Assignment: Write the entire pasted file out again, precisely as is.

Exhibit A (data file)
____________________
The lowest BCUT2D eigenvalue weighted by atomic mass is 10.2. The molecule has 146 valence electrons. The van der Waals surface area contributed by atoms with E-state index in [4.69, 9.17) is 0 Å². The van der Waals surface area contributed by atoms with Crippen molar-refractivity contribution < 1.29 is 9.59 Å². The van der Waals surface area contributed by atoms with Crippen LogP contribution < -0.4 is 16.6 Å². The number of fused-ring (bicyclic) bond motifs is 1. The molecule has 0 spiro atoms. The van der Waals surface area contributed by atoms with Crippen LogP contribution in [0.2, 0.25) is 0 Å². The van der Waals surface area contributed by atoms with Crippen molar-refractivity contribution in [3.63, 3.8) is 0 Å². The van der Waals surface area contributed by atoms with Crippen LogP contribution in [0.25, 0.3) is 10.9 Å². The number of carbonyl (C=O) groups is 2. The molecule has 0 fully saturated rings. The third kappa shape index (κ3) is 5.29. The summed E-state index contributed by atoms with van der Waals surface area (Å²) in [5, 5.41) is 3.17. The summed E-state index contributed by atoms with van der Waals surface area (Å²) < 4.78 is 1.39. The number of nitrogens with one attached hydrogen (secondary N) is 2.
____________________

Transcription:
The lowest BCUT2D eigenvalue weighted by atomic mass is 10.2. The molecule has 146 valence electrons. The van der Waals surface area contributed by atoms with E-state index in [4.69, 9.17) is 0 Å². The van der Waals surface area contributed by atoms with Crippen molar-refractivity contribution < 1.29 is 9.59 Å². The van der Waals surface area contributed by atoms with Crippen LogP contribution < -0.4 is 16.6 Å². The number of fused-ring (bicyclic) bond motifs is 1. The molecule has 0 spiro atoms. The van der Waals surface area contributed by atoms with Crippen LogP contribution in [0.2, 0.25) is 0 Å². The van der Waals surface area contributed by atoms with Crippen molar-refractivity contribution in [3.63, 3.8) is 0 Å². The van der Waals surface area contributed by atoms with Crippen LogP contribution in [0.25, 0.3) is 10.9 Å². The number of carbonyl (C=O) groups is 2. The molecule has 0 fully saturated rings. The third kappa shape index (κ3) is 5.29. The summed E-state index contributed by atoms with van der Waals surface area (Å²) in [5, 5.41) is 3.17. The summed E-state index contributed by atoms with van der Waals surface area (Å²) < 4.78 is 1.39. The number of nitrogens with one attached hydrogen (secondary N) is 2.